Reduced graphene oxide aerogel (RGOA) is synthesized successfully through a simultaneous self-assembly and reduction process using hypophosphorous acid and I2 as reductant. Nitrogen sorption analysis shows that the Brunauer-Emmett-Teller surface area of RGOA could reach as high as 830 m2 g−1, which is the largest value ever reported for graphene-based aerogels obtained through the simultaneous self-assembly and reduction strategy. The as-prepared RGOA is characterized by a variety of means such as scanning electron microscopy, transmission electron microscopy, X-ray diffraction, Raman spectroscopy, and X-ray photoelectron spectroscopy. Electrochemical tests show that RGOA exhibits a high-rate supercapacitive performance in aqueous electrolytes. The specific capacitance of RGOA is calculated to be 211.8 and 278.6 F g−1 in KOH and H2SO4 electrolytes, respectively. The perfect supercapacitive performance of RGOA is ascribed to its three-dimensional structure and the existence of oxygen-containing groups.
As a novel energy storage device that bridges the gap between conventional capacitors and batteries, supercapacitor has attracted much attention for its high power density and long cyclic life . The studies about supercapacitor mainly focus on the electrode materials such as transition metal oxides, conducting polymers, and particularly carbon materials that are perfect electrode materials because of their good conductivity, cyclic stability, and large specific surface area [2–4]. Carbon materials with different structures such as carbon nanotubes, carbon nanofibers, hierarchical porous carbons, and ordered mesoporous carbons are widely studied in recent years [5–8]. Apart from these carbon materials, graphene and graphene-based materials have also been widely studied as electrode materials of supercapacitor [9–13]. Graphene is a two-dimensional sheet of sp2-hybridized carbon, which possesses many remarkable properties such as high surface area, excellent mechanical strength, and low electrical resistivity [14, 15]. However, the practical preparation (chemical reduction process) of graphene-based material is often accompanied by the sacrifice of graphene surface area because the graphene layers are easy to restack through a π-π interaction during the chemical reduction process.
In order to obtain graphene-based material with high specific surface area, many researchers have prepared graphene-based materials with three-dimensional architecture. As a typical three-dimensional graphene-based material that has attracted much attention of researchers, graphene aerogel is often synthesized mainly through two strategies currently: self-assembly during reduction process [16–20] and post-reduction process after self-assembly [21–24]. Employing the first method, Xu et al. prepared graphene aerogel via self-assembly of graphene oxide during a hydrothermal reduction process at 180°C . Chen synthesized graphene aerogel using various reductants such as NaHSO3, Na2S, vitamin C, and HI . The specific surface area of the as-prepared graphene aerogels could only reach up to 512 m2 g−1 because the reduction of graphene oxide was accompanied by the elimination of oxygen-containing groups in aqueous solution. This could lead to the hydrophobility increase of reduced graphene oxide, thus resulting in the restacking of graphene sheets. Adopting the second method, we prepared the graphene aerogel with a superhigh C/O molar ratio by hydrogen reduction . Worsley et al. synthesized a graphene aerogel through the self-assembly process in a basic solution followed by thermal reduction under nitrogen atmosphere. The Brunauer-Emmett-Teller (BET) surface area of the as-prepared graphene aerogel could reach as high as 1,300 m2 g−1, which is the largest value ever reported in the literatures . Although the graphene aerogels possess large BET surface area when employing the second strategy, the preparation procedure is complex due to the separated self-assembly and reduction processes. It usually takes 72 h to finish the separate self-assembly process . How to produce graphene aerogel with high surface area in a simple way is still a challenge currently.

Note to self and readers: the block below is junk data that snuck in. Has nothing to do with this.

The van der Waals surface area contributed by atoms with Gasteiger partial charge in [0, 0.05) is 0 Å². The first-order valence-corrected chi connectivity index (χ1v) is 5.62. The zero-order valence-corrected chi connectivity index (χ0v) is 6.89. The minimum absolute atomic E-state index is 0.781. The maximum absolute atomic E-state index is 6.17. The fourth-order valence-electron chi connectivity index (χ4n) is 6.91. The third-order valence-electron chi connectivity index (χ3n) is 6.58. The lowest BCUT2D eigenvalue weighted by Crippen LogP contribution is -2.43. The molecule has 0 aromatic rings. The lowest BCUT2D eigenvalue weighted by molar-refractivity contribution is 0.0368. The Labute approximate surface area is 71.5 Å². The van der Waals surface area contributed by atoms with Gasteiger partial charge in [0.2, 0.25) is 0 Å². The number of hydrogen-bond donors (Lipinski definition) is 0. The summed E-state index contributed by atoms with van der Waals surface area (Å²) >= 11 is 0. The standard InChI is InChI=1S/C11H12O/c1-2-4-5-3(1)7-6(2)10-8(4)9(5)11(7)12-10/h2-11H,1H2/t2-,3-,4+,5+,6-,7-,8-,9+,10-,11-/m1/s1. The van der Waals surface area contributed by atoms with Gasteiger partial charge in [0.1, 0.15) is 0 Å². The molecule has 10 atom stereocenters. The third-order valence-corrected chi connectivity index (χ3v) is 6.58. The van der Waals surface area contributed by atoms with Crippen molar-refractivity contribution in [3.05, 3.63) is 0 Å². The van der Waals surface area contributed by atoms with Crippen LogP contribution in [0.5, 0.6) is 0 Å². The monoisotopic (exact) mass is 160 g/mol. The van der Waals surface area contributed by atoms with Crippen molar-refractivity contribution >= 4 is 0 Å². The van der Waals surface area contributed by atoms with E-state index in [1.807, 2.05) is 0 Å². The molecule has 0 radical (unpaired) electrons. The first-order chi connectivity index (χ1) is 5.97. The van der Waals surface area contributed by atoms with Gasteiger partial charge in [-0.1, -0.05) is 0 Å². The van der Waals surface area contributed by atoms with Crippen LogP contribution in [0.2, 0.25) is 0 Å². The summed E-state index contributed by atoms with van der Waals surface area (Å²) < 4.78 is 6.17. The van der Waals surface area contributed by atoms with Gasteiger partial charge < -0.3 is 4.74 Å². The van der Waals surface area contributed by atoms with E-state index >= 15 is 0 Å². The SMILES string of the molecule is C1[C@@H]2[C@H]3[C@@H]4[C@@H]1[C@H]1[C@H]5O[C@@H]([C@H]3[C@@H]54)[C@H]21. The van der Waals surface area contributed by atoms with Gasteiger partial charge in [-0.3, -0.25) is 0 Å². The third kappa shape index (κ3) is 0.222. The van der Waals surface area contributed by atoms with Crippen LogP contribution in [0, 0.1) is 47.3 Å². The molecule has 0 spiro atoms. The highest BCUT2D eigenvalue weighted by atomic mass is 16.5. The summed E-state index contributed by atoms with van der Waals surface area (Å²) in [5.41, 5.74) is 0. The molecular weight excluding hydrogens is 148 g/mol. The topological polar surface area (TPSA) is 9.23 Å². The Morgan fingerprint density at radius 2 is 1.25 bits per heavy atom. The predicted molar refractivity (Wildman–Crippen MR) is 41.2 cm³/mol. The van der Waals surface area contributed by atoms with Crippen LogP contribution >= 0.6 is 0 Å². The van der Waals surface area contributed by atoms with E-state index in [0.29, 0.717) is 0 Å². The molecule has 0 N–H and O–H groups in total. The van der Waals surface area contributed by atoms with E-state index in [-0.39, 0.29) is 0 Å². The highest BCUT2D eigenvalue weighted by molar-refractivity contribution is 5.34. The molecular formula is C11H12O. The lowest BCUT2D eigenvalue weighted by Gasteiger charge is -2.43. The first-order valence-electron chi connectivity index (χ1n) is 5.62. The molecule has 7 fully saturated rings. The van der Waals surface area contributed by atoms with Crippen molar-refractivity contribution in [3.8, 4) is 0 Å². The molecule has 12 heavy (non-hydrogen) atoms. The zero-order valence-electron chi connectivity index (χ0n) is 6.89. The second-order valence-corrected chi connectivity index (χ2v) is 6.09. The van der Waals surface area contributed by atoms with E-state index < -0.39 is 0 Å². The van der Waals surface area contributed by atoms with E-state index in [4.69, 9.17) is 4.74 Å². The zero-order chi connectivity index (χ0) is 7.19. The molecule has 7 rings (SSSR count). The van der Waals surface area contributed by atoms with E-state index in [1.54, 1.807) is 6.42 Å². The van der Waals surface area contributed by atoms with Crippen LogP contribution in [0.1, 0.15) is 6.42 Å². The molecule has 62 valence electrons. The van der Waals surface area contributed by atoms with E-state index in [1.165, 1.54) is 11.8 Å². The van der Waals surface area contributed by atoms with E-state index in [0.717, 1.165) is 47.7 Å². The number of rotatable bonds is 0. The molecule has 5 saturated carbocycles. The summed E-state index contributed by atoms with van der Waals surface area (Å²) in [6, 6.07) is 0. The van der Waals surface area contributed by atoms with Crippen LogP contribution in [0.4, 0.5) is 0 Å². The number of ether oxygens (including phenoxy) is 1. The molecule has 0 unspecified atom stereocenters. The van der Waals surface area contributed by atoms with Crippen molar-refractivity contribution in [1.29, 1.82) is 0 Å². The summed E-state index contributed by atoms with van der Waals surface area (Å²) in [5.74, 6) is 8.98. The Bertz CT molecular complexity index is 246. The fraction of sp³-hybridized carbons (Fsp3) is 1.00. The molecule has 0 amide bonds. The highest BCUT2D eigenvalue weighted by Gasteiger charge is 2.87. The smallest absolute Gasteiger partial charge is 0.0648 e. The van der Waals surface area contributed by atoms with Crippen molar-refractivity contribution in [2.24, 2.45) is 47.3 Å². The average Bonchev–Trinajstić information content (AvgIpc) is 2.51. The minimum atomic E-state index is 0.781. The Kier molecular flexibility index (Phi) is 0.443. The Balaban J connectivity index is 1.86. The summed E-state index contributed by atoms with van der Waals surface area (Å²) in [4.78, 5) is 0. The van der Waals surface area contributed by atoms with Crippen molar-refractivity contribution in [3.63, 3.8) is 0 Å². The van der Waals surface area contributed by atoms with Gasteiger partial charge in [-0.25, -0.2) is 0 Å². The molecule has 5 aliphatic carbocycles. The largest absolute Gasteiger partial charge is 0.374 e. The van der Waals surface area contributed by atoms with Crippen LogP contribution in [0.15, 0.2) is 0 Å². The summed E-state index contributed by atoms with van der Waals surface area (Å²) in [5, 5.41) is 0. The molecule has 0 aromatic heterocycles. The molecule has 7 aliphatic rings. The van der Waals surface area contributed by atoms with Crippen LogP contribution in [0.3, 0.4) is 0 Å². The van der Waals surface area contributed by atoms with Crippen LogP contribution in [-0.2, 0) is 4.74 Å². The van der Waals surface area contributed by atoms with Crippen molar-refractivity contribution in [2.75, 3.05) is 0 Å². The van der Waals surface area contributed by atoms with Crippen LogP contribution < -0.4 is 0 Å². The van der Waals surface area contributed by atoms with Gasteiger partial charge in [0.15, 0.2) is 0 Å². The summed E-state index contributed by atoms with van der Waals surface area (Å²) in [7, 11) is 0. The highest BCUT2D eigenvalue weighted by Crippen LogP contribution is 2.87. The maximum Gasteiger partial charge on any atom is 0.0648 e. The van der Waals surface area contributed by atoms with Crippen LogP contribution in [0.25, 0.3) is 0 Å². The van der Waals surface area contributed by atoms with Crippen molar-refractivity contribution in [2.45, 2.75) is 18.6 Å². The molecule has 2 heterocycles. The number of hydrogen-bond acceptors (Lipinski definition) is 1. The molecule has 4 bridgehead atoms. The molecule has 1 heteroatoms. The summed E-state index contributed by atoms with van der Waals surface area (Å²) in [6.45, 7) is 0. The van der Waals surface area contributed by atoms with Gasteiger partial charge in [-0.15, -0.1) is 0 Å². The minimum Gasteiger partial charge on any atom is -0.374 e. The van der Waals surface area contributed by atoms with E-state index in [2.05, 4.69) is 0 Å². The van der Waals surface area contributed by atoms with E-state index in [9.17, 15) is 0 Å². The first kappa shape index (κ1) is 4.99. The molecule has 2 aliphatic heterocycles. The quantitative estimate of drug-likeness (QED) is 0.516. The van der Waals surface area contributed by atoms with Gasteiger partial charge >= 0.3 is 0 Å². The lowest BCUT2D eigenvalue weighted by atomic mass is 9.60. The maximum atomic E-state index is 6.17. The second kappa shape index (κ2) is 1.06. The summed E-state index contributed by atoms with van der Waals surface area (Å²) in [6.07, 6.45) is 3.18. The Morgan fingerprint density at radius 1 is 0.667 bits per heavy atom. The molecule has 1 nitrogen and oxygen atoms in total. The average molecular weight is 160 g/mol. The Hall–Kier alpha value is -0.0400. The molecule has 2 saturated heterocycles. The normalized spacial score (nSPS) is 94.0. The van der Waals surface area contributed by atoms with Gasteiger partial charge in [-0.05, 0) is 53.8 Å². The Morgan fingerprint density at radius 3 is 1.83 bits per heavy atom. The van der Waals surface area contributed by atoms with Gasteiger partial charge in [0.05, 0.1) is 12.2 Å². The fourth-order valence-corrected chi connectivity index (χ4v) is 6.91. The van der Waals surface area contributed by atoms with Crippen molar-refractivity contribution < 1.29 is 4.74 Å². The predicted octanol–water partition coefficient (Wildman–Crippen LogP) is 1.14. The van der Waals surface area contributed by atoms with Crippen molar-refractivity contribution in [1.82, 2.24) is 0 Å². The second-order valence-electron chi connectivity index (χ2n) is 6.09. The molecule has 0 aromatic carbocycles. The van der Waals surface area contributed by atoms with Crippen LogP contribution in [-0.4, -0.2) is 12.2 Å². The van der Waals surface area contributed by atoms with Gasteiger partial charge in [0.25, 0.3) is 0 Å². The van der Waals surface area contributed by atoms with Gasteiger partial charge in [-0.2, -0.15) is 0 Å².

Apart from the high surface area, the surface properties should also be taken into consideration while graphene-based material is used as electrode material in supercapacitor. The existence of surface functional groups is the characteristic surface properties of graphene-based materials made by Hummers' method. Graphene materials with functional surface often have a better dispersibility in aqueous electrolyte. Moreover, these functional groups may also generate pseudocapacitance in aqueous electrolytes. Xu's study indicates that graphene oxide is more suitable for supercapacitor application than graphene due to the existence of pseudocapacitance generated from the oxygen-containing groups . Our previous work also shows that graphene oxide aerogel possesses a higher specific capacitance than graphene aerogel at low current densities in KOH electrolyte . Thus, it would be promising to prepare high surface area graphene-based aerogels with functional surface for supercapacitor applications.